Study: Dialysis linked with lower quality of life for nursing home seniors

A new study has drawn an unpleasant conclusion about dialysis for seniors based in nursing homes--that it typically does little to improve their quality of life. The study, which was published in the New England Journal of Medicine, found that within 12 months of starting dialysis, 58 percent of patients died, and only 13 percent were at the same functional level they'd had before starting dialysis.

The study looked at functional status in 3,702 nursing home patients, each of whom were identified from national registries as having started dialysis between June 1998 and October 2000. The premise was that dialysis should improve the quality of life for such patients, given that it should alleviate symptoms of kidney failure, or help patients' ability to take care of themselves.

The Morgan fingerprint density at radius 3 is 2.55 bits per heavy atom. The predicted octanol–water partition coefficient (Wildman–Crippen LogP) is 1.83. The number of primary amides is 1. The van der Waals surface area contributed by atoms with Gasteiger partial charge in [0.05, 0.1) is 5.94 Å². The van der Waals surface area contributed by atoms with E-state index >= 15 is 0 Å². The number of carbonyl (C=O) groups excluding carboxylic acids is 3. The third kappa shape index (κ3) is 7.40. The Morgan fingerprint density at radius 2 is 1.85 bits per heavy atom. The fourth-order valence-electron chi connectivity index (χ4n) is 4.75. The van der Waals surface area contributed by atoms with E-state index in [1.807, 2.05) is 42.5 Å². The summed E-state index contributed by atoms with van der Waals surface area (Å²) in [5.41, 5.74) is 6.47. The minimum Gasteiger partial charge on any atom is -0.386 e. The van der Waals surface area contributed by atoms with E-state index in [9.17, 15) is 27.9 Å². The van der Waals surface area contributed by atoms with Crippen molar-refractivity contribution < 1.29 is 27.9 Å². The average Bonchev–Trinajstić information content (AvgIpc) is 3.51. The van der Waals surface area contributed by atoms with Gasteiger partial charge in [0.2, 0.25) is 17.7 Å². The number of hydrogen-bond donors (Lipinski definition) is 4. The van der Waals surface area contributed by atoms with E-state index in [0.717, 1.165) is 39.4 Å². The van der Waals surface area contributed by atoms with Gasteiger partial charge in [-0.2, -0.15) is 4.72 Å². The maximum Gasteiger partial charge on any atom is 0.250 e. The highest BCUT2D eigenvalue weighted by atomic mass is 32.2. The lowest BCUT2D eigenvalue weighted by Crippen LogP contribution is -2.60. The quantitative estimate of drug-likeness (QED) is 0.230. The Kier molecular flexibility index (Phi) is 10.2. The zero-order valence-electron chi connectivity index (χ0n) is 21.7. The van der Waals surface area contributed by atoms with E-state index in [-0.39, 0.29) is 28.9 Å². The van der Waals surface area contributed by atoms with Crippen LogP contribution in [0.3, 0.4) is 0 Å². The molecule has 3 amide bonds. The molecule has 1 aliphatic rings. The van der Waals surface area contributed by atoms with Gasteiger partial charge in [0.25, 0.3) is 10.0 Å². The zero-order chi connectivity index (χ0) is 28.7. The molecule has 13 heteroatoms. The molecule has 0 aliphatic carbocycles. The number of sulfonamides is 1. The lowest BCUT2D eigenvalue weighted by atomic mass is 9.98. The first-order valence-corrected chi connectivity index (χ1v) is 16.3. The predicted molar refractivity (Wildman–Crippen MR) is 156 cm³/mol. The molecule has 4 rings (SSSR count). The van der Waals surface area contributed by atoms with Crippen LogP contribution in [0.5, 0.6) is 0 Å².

To researchers' surprise, that didn't turn out to be the case. In reality, patients who need dialysis often have a battery of other symptoms and disability issues to face, undermining the ability of dialysis to help these patients live better, researchers noted.

To learn more about this study:
- read this UPI piece

Suggested Articles

The profit margins and management of Community Health Group raise questions about oversight of managed care insurers.

Financial experts are warning practices about the pitfalls of promoting medical credit cards to their patients.

A proposed rule issued by HHS on Tuesday would expand short-term coverage, a move Seema Verma said will have "virtually no impact" on ACA premiums.